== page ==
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A Proposed Protocol For Ethical Ad Blocking
Columnist Jonathan Hochman lays out a potential way for ad blocking software developers, ad-supported publishers and consumers to co-exist peacefully.
In 1994, the Robot Exclusion Protocol was established as a voluntary system for webmasters to control which robots could access which pages of a website. In a nutshell, under the system, robots such as Googlebot announce themselves to Web servers and download a file, robots.txt, that says which pages are allowed and not allowed to be crawled.
When there have been disputes between search engines and publishers, the search engines can point to this protocol and say that publishers are free to block crawling, indexing and caching of their Web pages. This voluntary system has largely worked.
A similar voluntary protocol for ad blocking should be established. It would be far better for publishers and tech companies to come up with an agreement about the nuances of ad blocking, rather than pummel each other in court.
Moreover, by establishing industry standards, rogue operators who disregard the norms can be excluded, leading to a better experience for users and more profit for publishers.
To design an ad-blocking protocol, we first need to understand what each side wants, so that the protocol will be fair and beneficial to all concerned.
Users have reasons to use ad blocking:
- Users pay for bandwidth. They may not want to pay for a multiple-megabyte download when they unknowingly view a page that is overloaded with ads and tracking scripts.
- Users do not want their browsers to crash or become infected with malware distributed by a dodgy ad network.
Publishers have legitimate concerns about ad blocking:
- Publishers may need to monetize their content with ads to stay in business.
- Publishers may want to track user activity to improve their content, to serve relevant ads and to accurately charge advertisers.
- Publishers have the right to set conditions for accessing their websites. For instance, most publishers forbid republishing of their Web content without permission.
The Proposed Protocol
Ethical ad blockers should identify themselves to Web servers in the http request headers. Publishers should be able to set access policies, including a requirement that users whitelist the site, so that ads are not blocked, as a condition for accessing content.
Users ought to be able to learn what’s going to happen before loading the first page onto their computers through their internet connections. These disclosures would give publishers an incentive to maintain reasonable ad payloads and privacy policies to avoid losing visitors.
An Example Session
The transaction between browser and server would go something like this:
Browser: Hello, I’m a Chrome browser running on Windows 7 with ad blocking enabled. I would like to view your Web page.
At this point, the browser displays that info to the user and requests him or her to choose whether to whitelist the site so that ads can be shown or to reject the terms.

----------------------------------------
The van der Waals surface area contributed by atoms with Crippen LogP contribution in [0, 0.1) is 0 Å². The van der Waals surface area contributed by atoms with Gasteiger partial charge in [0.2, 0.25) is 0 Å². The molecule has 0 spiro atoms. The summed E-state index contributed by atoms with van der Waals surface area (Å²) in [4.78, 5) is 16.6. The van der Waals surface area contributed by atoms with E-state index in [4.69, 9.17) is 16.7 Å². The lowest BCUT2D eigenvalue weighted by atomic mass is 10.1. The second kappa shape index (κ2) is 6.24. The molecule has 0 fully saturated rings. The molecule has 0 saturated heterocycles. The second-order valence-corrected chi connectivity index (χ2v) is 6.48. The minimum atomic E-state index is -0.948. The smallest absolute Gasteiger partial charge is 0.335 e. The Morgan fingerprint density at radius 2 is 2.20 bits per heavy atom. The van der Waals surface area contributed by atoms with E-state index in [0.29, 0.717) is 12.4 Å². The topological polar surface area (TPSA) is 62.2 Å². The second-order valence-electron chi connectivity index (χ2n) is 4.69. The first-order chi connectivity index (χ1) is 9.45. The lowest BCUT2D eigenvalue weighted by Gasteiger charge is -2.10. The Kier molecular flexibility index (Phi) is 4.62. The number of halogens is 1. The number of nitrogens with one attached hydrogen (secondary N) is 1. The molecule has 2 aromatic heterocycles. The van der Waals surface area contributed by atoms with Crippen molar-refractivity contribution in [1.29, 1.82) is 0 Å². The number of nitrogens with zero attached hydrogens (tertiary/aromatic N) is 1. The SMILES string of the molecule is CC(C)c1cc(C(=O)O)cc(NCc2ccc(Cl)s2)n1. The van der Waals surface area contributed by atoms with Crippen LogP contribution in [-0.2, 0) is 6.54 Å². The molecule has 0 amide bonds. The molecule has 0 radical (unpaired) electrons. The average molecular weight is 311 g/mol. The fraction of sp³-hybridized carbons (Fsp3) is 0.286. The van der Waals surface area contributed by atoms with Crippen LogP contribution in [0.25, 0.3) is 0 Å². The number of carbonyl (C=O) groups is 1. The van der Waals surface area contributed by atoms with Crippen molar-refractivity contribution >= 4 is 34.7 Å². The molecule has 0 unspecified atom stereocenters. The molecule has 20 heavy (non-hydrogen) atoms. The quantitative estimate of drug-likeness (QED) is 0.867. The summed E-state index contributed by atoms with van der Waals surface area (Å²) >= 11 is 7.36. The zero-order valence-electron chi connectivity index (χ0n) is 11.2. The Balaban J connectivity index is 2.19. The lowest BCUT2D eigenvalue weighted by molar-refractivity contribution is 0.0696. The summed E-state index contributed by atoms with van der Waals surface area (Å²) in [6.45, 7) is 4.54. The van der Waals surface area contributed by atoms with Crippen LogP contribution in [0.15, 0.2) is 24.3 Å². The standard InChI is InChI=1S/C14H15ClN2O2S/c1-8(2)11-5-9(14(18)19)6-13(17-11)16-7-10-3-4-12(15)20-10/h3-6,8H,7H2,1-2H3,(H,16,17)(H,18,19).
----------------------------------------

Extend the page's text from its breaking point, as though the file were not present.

For the sake of efficiency, ad-blocking companies can pre-load whitelists of sites known to have well-behaved ads and reasonable privacy policies. Charging for placement on such a list would not be very different from the way the Better Business Bureau charges for membership or various online trust certifications charge for their security seals.
Somebody has to review the site and make a determination, and that entity is entitled to a reasonable fee for the value provided.
How To Keep Everybody Honest
The way to ensure that publishers make honest disclosures is for ad-blocking companies and anti-abuse organizations to maintain blacklists. Just as there are blacklists of email spammers, there can be blacklists of publishers who fail to accurately disclose their advertising payloads and privacy policies.
If a complaint is filed, publishers can be warned and given a reasonable amount of time to correct any inadvertent errors before they get blacklisted.
On the user side, ad-blocking browsers and plugins should disclose themselves to publishers. This disclosure would be voluntary for ethical ad-blocking products.
Those products that choose not to disclose could lead a user to violate publishers’ website terms of service and potentially create legal liability.
I doubt that publishers would sue users for running undisclosed ad blockers, but it seems possible, or even likely, that publishers would sue the providers and distributors of stealthy ad blockers. By offering a reasonable alternative, namely a protocol for ethical ad blocking, publishers would strengthen their position against rogue ad blocking.
The digital advertising industry needs to avoid an ad-blocking arms race where publishers try to circumvent blocking and ad blockers try to remain undiscovered.
The industry also needs to put forward a reasonable alternative that recognizes the nuanced reasons why users might use ad blocking and gives publishers an incentive for good behavior.
Some opinions expressed in this article may be those of a guest author and not necessarily Marketing Land. Staff authors are listed here.